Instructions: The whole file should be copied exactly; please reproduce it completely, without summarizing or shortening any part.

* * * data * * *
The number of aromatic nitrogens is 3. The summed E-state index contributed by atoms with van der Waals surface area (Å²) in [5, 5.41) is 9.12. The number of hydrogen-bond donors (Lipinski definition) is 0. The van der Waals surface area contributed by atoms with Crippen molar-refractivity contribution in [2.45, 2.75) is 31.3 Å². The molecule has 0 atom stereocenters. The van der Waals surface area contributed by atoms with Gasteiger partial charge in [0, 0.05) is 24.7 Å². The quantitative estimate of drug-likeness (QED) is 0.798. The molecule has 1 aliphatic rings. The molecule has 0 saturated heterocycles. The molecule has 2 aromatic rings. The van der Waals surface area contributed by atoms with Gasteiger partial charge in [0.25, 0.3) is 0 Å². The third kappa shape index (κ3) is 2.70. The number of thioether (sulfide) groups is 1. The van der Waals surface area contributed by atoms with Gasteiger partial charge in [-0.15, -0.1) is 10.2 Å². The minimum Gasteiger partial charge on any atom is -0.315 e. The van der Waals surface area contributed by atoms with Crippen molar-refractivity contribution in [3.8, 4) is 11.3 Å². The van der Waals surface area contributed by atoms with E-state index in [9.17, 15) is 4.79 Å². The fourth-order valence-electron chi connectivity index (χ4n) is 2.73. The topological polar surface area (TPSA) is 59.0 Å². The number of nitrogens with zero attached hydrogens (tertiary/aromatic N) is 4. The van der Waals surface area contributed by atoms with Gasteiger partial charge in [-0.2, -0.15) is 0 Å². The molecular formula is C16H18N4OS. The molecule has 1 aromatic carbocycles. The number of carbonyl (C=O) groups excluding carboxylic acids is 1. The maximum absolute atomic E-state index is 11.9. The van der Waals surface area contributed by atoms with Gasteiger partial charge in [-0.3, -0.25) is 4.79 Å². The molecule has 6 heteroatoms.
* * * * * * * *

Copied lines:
The number of aromatic nitrogens is 3. The summed E-state index contributed by atoms with van der Waals surface area (Å²) in [5, 5.41) is 9.12. The number of hydrogen-bond donors (Lipinski definition) is 0. The van der Waals surface area contributed by atoms with Crippen molar-refractivity contribution in [2.45, 2.75) is 31.3 Å². The molecule has 0 atom stereocenters. The van der Waals surface area contributed by atoms with Gasteiger partial charge in [0, 0.05) is 24.7 Å². The quantitative estimate of drug-likeness (QED) is 0.798. The molecule has 1 aliphatic rings. The molecule has 0 saturated heterocycles. The molecule has 2 aromatic rings. The van der Waals surface area contributed by atoms with Gasteiger partial charge in [0.25, 0.3) is 0 Å². The third kappa shape index (κ3) is 2.70. The number of thioether (sulfide) groups is 1. The van der Waals surface area contributed by atoms with Gasteiger partial charge in [-0.15, -0.1) is 10.2 Å². The minimum Gasteiger partial charge on any atom is -0.315 e. The van der Waals surface area contributed by atoms with Crippen molar-refractivity contribution in [3.8, 4) is 11.3 Å². The van der Waals surface area contributed by atoms with E-state index in [9.17, 15) is 4.79 Å². The fourth-order valence-electron chi connectivity index (χ4n) is 2.73. The topological polar surface area (TPSA) is 59.0 Å². The number of nitrogens with zero attached hydrogens (tertiary/aromatic N) is 4. The van der Waals surface area contributed by atoms with Gasteiger partial charge in [-0.2, -0.15) is 0 Å². The molecular formula is C16H18N4OS. The molecule has 1 aromatic carbocycles. The number of carbonyl (C=O) groups excluding carboxylic acids is 1. The maximum absolute atomic E-state index is 11.9. The van der Waals surface area contributed by atoms with Gasteiger partial charge in [-0.3, -0.25) is 4.79 Å². The molecule has 6 heteroatoms.